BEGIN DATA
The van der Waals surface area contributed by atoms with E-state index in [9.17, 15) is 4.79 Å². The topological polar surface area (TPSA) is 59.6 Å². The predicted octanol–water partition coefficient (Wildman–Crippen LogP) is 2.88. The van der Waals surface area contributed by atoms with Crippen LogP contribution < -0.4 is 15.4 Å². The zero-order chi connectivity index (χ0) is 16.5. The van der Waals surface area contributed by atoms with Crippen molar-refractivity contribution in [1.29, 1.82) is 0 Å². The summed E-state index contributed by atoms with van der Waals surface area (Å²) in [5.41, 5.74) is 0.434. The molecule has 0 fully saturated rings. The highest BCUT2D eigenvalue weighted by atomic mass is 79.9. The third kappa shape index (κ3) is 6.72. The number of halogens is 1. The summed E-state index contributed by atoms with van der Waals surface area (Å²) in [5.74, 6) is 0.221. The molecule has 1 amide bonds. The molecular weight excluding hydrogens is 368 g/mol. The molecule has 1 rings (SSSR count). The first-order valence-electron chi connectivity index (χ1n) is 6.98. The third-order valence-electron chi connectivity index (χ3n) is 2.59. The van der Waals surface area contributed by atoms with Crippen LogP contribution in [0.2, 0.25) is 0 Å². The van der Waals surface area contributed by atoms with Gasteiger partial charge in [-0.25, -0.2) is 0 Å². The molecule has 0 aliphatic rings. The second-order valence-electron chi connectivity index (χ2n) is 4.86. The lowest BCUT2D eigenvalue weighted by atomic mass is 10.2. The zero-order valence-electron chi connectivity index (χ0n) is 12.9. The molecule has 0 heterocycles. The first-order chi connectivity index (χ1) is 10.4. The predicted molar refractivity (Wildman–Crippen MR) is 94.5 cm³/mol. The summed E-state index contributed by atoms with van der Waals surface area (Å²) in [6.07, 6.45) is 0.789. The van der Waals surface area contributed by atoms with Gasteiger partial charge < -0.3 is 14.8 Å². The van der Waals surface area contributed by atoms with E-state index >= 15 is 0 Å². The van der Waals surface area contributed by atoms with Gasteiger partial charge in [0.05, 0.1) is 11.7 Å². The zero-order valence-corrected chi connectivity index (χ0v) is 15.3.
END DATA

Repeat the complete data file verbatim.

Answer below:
The van der Waals surface area contributed by atoms with E-state index in [9.17, 15) is 4.79 Å². The topological polar surface area (TPSA) is 59.6 Å². The predicted octanol–water partition coefficient (Wildman–Crippen LogP) is 2.88. The van der Waals surface area contributed by atoms with Crippen LogP contribution < -0.4 is 15.4 Å². The zero-order chi connectivity index (χ0) is 16.5. The van der Waals surface area contributed by atoms with Crippen molar-refractivity contribution in [1.29, 1.82) is 0 Å². The summed E-state index contributed by atoms with van der Waals surface area (Å²) in [5.41, 5.74) is 0.434. The molecule has 0 fully saturated rings. The highest BCUT2D eigenvalue weighted by atomic mass is 79.9. The third kappa shape index (κ3) is 6.72. The number of halogens is 1. The summed E-state index contributed by atoms with van der Waals surface area (Å²) in [5.74, 6) is 0.221. The molecule has 1 amide bonds. The molecular weight excluding hydrogens is 368 g/mol. The molecule has 1 rings (SSSR count). The first-order valence-electron chi connectivity index (χ1n) is 6.98. The third-order valence-electron chi connectivity index (χ3n) is 2.59. The van der Waals surface area contributed by atoms with Crippen LogP contribution in [0.2, 0.25) is 0 Å². The van der Waals surface area contributed by atoms with Gasteiger partial charge in [-0.25, -0.2) is 0 Å². The molecule has 0 aliphatic rings. The second-order valence-electron chi connectivity index (χ2n) is 4.86. The lowest BCUT2D eigenvalue weighted by atomic mass is 10.2. The zero-order valence-electron chi connectivity index (χ0n) is 12.9. The molecule has 0 heterocycles. The first-order chi connectivity index (χ1) is 10.4. The predicted molar refractivity (Wildman–Crippen MR) is 94.5 cm³/mol. The summed E-state index contributed by atoms with van der Waals surface area (Å²) in [6.07, 6.45) is 0.789. The van der Waals surface area contributed by atoms with Gasteiger partial charge < -0.3 is 14.8 Å². The van der Waals surface area contributed by atoms with E-state index >= 15 is 0 Å². The van der Waals surface area contributed by atoms with Gasteiger partial charge in [0.05, 0.1) is 11.7 Å². The zero-order valence-corrected chi connectivity index (χ0v) is 15.3.